Scandinavia is also infected with the pro-Islam, anti-Christianity propaganda that grips so much of the Western world. Consider a conversation I had with an African immigrant to Norway.
“Are you a religious man?” I asked, deep into our conversation.
He looked trapped, nervous. After a moment’s hesitation, I decided to go first, so to speak, and reveal my own position.
“I didn’t mean to upset you,” I said. “I am just curious. For what it is worth, I am a Christian.”
He finally answered: “Well, as I told you, I am an Ethiopian, so you know that I am a Christian.”
“Why the reluctance to tell me?”
“Because in this country, you can be an atheist and you can be a Muslim, but you cannot be a practicing Christian. I came to this country years ago to escape Muslim persecution of my people. Now it is here, only it is with the law. If you’re a Muslim, you can blow people up and the Norwegian government will be reluctant to punish you. There will be no meaningful consequences. But if you are a Christian and you say the wrong thing, you can lose everything.”
This theme was repeated yesterday.
Chatting with a woman who noted my American accent, I saw that she was wearing a cross necklace.
Me: “What is the significance of your necklace?”
She told me about a friend who travels and buys jewelry and brought back a selection. She briefly considered a pair of earrings, but then said, “No, I’m going to take this.” As if summoning her courage, she adds: “It reminds me of my grandmother, who didn’t [just] read the Bible, she studied it.”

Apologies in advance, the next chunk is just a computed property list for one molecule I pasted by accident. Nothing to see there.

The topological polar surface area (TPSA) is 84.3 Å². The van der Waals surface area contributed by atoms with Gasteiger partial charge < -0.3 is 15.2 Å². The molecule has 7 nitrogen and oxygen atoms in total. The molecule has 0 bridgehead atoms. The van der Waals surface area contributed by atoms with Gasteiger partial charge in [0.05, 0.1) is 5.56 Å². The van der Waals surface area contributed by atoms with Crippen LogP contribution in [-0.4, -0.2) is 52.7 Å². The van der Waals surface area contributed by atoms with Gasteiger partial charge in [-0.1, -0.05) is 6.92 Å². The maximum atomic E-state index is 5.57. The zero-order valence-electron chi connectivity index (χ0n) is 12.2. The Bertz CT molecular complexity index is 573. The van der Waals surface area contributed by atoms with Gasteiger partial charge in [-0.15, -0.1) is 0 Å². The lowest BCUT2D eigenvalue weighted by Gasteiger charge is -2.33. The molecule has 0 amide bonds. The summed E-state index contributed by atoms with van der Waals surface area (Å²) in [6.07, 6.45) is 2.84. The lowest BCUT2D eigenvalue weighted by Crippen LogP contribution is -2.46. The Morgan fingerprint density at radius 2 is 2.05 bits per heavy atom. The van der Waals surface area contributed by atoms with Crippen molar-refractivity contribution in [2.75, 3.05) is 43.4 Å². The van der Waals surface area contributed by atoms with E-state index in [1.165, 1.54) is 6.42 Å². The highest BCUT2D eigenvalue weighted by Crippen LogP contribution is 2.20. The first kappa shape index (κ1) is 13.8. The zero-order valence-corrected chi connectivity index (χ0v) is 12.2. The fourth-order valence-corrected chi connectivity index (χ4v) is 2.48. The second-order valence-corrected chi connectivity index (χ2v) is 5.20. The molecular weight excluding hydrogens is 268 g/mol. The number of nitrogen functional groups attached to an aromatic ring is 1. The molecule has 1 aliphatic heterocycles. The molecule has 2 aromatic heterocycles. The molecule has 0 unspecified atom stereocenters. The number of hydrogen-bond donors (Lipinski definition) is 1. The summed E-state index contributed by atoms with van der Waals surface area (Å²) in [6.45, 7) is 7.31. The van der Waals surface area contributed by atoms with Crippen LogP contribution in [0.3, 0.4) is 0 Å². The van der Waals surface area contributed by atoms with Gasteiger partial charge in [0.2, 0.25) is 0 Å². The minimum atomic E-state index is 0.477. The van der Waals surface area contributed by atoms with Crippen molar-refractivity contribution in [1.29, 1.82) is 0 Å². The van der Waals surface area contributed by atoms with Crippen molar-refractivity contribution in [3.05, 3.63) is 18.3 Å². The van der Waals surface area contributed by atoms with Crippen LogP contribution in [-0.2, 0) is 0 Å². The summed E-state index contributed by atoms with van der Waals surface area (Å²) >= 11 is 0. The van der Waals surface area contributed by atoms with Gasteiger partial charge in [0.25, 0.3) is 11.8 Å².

Me: “Sounds like you had a good grandmother.”
Her: “I do. I really admire her.”
Me: “She seems to be a good role model.”
Her fingers went to the cross. She twisted it. “She is. It can be dangerous to wear this here, but I do it. I should be able to do it. What is happening in Europe is wrong.”
Me: “I agree. That cross is a powerful Christian symbol. It is this country’s heritage. It is Europe’s heritage.”
She nods. Our brief exchange on that topic is over.
Such conversations are not unique to Norway or Scandinavia; it is characteristic of much of Europe. It always leaves you with the feeling that you have been talking in code with a member of some underground resistance. Being an American, however, who is used to being open about what he believes, I never fully appreciate their difficulty. I can’t. Freedom of speech in my country, while in mortal peril, remains viable in a way that it no longer does in Europe.
Norway has much to commend it. It is the opposite of anywhere Africa—safe, clean, quiet, and law abiding. And yet, there is something, well, depressing about it. Apparently, Norwegians agree: they and their Scandinavian neighbors take more anti-depressants than another other countries in the world.
Walking back to our hotel after a tour of Akershus Castle and the Folk Museum of Norway, Zachary and I heard the city’s church bells. But what was this? Bach? A modern hymn? On the contrary, it was Simon and Garfunkel’s “Sound of Silence.” How appropriate. A depressing song on a dark, dreary Norwegian afternoon.
Norway star rating: 6/10